“No – no sir,” she stammered. “I was just -”

“I don’t give two farts in a high wind what you were just,” he roared. He picked up the sphere she’d been working on and shook it under her nose. “You see this, you empty-headed girl? It’s wasted now!” He threw it to the ground. The sphere shattered and the dream sublimated into a fine mist. Belesse felt a warmth in her belly and she blushed hard. Rachok reached past her and grabbed another. “Here,” he said, forcing it into her hands. “Do it again, and for once do it right. No more delays.”

“But I -”

“No buts!” He leaned in, and she was vividly aware that he’d had curry for lunch. Or perhaps dinner the day before. “I have had it up to here with you people and your excuses and your gripes and your complaints! Nothing’s ever good enough for you, is it?” He smiled, and it was like an uneven army of yellow bricks had been shoved into his mouth. “Well, there are a hundred girls out there who would be happy to work for less than we’re paying you right now, and I’m hard-pressed to think of any reason why I shouldn’t go and haul one of those half-wits over right now to take your place.” He poked her in the shoulder with a thick-nailed finger. “Get working,” he growled, “or get walking!”

He stood there, his flat, pock-marked nose nearly touching hers, until she gave a short, meek nod. The show of submission that he was waiting for. Rachok grunted and went back on his rounds, but he glanced back at her several times before he turned the corner.

Belesse wiped her eyes before they could actually start welling up, and told herself it was just the fumes. She sniffed as she re-made the recipe and thought about all the things she wished she could have said. It wouldn’t have mattered if she had, though. In Rachok’s universe, people like her didn’t stand up to people like him. The cognitive dissonance probably would have gotten them both killed. More’s the pity.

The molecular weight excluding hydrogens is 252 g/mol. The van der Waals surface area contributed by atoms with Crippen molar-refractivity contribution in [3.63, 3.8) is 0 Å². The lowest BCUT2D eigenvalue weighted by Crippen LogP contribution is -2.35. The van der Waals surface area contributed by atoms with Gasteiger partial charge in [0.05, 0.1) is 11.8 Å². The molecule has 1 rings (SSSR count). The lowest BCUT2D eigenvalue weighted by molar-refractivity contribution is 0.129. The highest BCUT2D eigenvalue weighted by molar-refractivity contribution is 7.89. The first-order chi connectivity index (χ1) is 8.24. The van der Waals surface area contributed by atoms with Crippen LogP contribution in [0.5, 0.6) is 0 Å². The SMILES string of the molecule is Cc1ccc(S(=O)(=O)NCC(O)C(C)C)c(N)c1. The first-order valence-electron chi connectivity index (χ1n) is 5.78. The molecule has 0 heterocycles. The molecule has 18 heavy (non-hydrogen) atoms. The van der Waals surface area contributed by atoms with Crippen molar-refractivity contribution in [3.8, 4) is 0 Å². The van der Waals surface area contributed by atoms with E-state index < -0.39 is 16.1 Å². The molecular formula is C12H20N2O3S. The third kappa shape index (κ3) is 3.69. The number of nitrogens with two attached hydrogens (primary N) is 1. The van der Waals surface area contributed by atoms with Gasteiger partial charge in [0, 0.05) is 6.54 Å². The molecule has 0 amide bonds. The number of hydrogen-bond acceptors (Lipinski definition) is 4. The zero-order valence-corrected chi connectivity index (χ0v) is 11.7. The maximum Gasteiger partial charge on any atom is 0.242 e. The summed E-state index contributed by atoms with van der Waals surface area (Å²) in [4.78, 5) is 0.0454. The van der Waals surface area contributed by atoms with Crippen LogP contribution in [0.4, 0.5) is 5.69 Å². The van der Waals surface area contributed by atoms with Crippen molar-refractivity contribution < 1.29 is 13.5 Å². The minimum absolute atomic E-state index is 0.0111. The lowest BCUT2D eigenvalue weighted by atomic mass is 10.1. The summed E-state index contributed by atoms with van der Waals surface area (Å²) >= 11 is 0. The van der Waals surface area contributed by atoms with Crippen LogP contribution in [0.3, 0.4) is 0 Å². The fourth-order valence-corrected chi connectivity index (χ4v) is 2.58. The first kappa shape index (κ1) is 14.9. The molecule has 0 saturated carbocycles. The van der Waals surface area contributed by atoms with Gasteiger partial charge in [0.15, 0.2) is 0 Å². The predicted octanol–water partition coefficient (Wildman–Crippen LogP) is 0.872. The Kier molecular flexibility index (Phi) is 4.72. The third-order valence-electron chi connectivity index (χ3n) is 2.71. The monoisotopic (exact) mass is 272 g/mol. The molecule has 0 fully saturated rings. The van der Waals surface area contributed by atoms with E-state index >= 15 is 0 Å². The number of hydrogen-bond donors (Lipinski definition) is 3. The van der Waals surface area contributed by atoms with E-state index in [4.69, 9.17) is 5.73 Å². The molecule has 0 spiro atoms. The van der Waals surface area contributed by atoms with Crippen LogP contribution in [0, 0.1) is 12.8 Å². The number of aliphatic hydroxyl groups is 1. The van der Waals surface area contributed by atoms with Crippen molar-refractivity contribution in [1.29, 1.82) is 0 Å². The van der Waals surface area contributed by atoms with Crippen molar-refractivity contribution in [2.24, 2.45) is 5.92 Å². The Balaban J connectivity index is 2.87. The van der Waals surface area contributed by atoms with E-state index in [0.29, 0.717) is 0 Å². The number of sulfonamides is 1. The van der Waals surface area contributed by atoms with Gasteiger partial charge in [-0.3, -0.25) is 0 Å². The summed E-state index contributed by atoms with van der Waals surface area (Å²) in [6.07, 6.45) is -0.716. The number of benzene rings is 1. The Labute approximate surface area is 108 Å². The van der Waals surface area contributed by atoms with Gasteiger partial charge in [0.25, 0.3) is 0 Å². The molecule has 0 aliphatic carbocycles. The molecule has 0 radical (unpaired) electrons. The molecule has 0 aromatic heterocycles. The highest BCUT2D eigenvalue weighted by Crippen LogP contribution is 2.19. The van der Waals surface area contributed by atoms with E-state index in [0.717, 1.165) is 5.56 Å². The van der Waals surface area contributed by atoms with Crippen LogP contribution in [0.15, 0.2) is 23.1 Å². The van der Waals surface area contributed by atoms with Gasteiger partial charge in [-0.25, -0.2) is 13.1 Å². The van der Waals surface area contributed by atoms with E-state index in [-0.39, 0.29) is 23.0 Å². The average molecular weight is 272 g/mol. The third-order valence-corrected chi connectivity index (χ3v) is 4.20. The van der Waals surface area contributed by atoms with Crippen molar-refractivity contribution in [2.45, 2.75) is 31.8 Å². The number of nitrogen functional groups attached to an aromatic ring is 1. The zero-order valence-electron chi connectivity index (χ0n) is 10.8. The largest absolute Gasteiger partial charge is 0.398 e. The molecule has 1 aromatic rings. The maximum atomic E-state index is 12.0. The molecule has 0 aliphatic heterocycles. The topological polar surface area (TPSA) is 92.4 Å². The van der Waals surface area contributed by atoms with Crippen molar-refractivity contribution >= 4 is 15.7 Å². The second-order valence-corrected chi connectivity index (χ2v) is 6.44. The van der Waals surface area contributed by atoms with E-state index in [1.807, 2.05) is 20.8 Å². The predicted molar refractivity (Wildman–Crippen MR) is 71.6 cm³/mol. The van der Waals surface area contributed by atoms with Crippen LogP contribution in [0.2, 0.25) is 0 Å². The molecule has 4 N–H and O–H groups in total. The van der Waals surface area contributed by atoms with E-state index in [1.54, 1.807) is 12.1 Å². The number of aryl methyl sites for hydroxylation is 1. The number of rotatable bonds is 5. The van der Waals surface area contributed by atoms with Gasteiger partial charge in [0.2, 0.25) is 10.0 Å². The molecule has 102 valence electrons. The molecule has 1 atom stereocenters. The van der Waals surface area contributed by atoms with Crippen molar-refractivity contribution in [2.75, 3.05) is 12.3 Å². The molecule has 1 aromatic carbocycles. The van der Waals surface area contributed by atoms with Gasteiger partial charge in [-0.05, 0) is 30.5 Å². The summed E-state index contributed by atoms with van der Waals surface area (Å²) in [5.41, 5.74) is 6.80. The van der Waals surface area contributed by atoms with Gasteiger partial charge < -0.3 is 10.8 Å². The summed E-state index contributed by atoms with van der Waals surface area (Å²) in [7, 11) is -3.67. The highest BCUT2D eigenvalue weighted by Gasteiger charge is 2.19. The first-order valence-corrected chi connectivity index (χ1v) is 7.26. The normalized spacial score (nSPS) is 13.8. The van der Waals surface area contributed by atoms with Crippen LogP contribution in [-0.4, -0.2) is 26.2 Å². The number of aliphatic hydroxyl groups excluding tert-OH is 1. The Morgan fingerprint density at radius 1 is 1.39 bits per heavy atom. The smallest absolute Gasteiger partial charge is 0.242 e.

When she got to the missing ingredient she paused again, staring up at the tangle of hoses. They reminded her suddenly of the trees she used to play under when she was a child. The trees were always heavy with vines, and she and her sisters would race to see who could climb the highest.

“Hell with it,” she said to herself, and she grabbed a hose at random to fill the sphere. When it was done, she released the hose in shock and covered her mouth to stifle the giggle. The sphere glimmered under the ugly fluorescent lights, and she wondered what poor boy was going to have an erotic dream about trans-Euclidean geometry tonight. She rolled the sphere onto the conveyor belt with her right hand and took a new one with her left. She still wanted to laugh out loud, but nothing would have gotten Rachok thundering over there faster than the sound of someone actually enjoying her job. Still, it seemed that there was still some fun to be had.

The work orders came in one after the other, and she filled them diligently. All with one added ingredient, of course, and even she didn’t know what it was going to be until she did it. Someone would be dreaming about murderous clowns who debated tax policy as they chased them in slow motion; another would have a dream about his mother, but it’s not his mother, but actually it is and she’s really a small nation of ants masquerading as Hillary Clinton; and some little girl would find herself dreaming that she was a Disney princess, forced to defend her marzipan castle against the onslaught of zombies that would have her brains for breakfast.

Would it get her fired? Probably. She squirted a bit of overt racism into a dream about kittens and rolled the sphere along. But as ways to go went, this was a pretty good one.

She picked up another sphere, closed her eyes and reached up with a small, forbidden smile on her face. Tonight was going to be fun for everyone.